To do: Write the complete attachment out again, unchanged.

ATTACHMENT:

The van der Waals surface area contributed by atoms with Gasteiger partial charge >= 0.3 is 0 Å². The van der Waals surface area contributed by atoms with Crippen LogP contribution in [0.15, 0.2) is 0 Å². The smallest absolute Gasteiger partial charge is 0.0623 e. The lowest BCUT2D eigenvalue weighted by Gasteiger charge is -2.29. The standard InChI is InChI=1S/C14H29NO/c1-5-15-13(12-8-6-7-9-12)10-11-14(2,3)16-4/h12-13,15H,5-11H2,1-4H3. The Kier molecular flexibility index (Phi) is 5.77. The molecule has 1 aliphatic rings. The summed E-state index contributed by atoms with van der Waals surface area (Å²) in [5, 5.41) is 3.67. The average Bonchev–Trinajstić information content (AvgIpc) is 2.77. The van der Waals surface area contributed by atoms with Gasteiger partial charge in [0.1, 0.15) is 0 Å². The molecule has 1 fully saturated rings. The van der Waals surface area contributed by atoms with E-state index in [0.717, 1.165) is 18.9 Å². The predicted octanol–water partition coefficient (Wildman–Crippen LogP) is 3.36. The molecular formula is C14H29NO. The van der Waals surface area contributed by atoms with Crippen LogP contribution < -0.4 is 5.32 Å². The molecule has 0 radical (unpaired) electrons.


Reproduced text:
The van der Waals surface area contributed by atoms with Gasteiger partial charge >= 0.3 is 0 Å². The van der Waals surface area contributed by atoms with Crippen LogP contribution in [0.15, 0.2) is 0 Å². The smallest absolute Gasteiger partial charge is 0.0623 e. The lowest BCUT2D eigenvalue weighted by Gasteiger charge is -2.29. The standard InChI is InChI=1S/C14H29NO/c1-5-15-13(12-8-6-7-9-12)10-11-14(2,3)16-4/h12-13,15H,5-11H2,1-4H3. The Kier molecular flexibility index (Phi) is 5.77. The molecule has 1 aliphatic rings. The summed E-state index contributed by atoms with van der Waals surface area (Å²) in [5, 5.41) is 3.67. The average Bonchev–Trinajstić information content (AvgIpc) is 2.77. The van der Waals surface area contributed by atoms with Gasteiger partial charge in [0.1, 0.15) is 0 Å². The molecule has 1 fully saturated rings. The van der Waals surface area contributed by atoms with E-state index in [0.717, 1.165) is 18.9 Å². The predicted octanol–water partition coefficient (Wildman–Crippen LogP) is 3.36. The molecular formula is C14H29NO. The van der Waals surface area contributed by atoms with Crippen LogP contribution < -0.4 is 5.32 Å². The molecule has 0 radical (unpaired) electrons.